The polka is one of the most popular dances in Poland. Performed both in villages and in cities and known almost in every region of the country, the polka achieved the greatest popularity and variety of forms in the regions of Małopolska (Lesser Poland) and Podkarpacie. The polka is a fast dance performed by pairs whirling in four directions along the circle.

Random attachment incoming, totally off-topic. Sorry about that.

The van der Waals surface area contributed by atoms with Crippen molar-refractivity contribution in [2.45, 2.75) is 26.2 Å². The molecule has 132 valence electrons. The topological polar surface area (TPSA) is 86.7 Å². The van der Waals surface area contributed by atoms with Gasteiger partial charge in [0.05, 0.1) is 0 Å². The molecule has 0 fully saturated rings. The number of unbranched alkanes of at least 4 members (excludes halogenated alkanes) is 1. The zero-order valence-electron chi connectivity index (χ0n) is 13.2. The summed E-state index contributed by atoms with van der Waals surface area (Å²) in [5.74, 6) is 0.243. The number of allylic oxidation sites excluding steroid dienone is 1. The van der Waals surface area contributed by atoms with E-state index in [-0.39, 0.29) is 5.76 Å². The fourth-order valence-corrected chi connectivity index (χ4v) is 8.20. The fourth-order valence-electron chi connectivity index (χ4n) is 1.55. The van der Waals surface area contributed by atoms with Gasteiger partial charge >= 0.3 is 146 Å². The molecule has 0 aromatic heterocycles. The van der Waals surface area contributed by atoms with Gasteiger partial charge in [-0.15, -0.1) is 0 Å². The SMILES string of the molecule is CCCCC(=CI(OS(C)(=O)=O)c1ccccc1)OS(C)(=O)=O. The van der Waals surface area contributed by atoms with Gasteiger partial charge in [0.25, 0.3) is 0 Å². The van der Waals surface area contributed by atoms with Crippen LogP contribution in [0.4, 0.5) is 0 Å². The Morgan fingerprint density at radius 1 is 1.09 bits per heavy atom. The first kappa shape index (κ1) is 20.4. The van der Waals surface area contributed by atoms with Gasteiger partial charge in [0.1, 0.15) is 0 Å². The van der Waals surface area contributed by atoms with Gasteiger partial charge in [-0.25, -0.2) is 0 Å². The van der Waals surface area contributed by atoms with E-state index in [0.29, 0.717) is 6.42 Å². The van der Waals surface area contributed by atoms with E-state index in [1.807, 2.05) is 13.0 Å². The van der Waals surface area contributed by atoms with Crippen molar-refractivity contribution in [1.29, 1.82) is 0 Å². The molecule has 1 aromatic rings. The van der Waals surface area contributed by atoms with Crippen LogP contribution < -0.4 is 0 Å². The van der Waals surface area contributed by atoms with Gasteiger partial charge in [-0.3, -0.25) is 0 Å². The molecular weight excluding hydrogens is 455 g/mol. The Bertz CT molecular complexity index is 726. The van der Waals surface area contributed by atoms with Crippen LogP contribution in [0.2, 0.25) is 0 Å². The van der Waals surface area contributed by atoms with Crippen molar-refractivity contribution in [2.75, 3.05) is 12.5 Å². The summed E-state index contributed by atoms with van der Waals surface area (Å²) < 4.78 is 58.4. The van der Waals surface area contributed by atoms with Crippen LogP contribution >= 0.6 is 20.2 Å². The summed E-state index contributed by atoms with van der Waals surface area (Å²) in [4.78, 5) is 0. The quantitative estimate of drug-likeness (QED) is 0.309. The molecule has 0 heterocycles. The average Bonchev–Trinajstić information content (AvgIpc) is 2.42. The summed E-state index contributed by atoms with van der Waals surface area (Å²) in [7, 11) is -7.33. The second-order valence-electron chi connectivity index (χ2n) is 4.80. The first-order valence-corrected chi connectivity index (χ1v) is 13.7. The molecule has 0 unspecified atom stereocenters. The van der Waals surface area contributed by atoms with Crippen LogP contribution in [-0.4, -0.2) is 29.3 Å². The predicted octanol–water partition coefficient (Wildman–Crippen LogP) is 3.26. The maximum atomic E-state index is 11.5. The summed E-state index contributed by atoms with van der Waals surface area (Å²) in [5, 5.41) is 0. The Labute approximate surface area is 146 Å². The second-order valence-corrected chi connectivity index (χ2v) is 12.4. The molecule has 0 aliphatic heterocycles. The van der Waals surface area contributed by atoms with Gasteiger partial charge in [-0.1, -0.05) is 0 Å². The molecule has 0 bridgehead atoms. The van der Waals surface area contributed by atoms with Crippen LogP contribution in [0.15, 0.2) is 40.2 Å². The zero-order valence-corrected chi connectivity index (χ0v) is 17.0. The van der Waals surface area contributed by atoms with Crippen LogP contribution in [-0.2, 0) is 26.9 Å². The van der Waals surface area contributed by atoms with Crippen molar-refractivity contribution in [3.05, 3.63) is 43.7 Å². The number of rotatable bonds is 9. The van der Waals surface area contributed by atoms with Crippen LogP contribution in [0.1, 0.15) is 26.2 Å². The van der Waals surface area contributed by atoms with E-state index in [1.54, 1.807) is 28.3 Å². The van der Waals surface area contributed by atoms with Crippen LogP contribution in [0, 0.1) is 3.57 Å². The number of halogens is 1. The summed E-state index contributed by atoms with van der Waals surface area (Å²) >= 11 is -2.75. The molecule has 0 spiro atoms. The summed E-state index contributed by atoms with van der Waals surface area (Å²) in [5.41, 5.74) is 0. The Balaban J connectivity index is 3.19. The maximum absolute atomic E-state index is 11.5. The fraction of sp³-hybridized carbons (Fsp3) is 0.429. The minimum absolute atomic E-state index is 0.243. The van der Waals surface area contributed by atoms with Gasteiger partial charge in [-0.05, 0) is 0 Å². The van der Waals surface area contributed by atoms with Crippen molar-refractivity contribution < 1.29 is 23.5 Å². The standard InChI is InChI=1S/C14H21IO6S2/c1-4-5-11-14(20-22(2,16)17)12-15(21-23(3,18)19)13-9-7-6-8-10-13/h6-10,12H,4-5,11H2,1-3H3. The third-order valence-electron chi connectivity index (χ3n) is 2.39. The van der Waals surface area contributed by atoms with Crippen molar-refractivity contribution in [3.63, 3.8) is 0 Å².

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Oskar Kolberg derived the origin of the polka from Czechia, pointing to the word půlka (half, half turn) as the prototype of the name of the dance, yet present-day dance researchers claim otherwise. Some argue that the popularity of the polka occurred only after 1830 as the expression of Europe's sympathy for the November Uprising. Others say the dance was born at the beginning of the 19th century in Czechia as a fashionable bourgeois dance which quickly spread across the Austro-Hungarian Empire and Europe. The polka is a fast dance, danced in the 2/4 metre in pairs, and features whirling in four directions along the circle. In the fundamental polka step, one leg "chases" the second in turns, as dancers add one leg to the other and transfer their body weight onto the leg added. The step can be taken smoothly, on the entire foot, or with a slight trembling of knees. The polka can also be performed in the gallop, sometimes with the additional step performed to keep the rhythm of the dance or with a "limping" kneel in one or on both legs. The course of the dance and its variants is constituted by the way of performing the fundamental step and by the local musical and dance traditions. Polkas have been familiar and are still danced across the entire country, however the largest number of variants of the polka can be encountered in the area of Małopolska (Lesser Poland) and Podkarpacie.  The best known polkas are: polka bez nogę (featuring a turnover on the added leg), tramelka - polka trzęsiona (featuring a slight trembling of knees), gładka polka (featuring smoothly shuffled footsteps), cięta polka (featuring very fast steps), polka chodzona (featuring walking), polka galopka (featuring running), hura polka (featuring lively and sweeping steps), polka szurok (featuring shuffling feet) and polka-sztajer (featuring a step called sztajer). Additionally, the names of many polkas have been derived from the names of particular regions (e.g. polka warmińska from the region of Warmia), towns (e.g. polka żywiecka from the city of Żywiec), first words in songs (e.g. polka majdanek), or gestures woven into the dance (e.g. żydowska polka - Jewish polka). Polkas have been danced individually or as sequences of different polkas, while also being performed between other dances.


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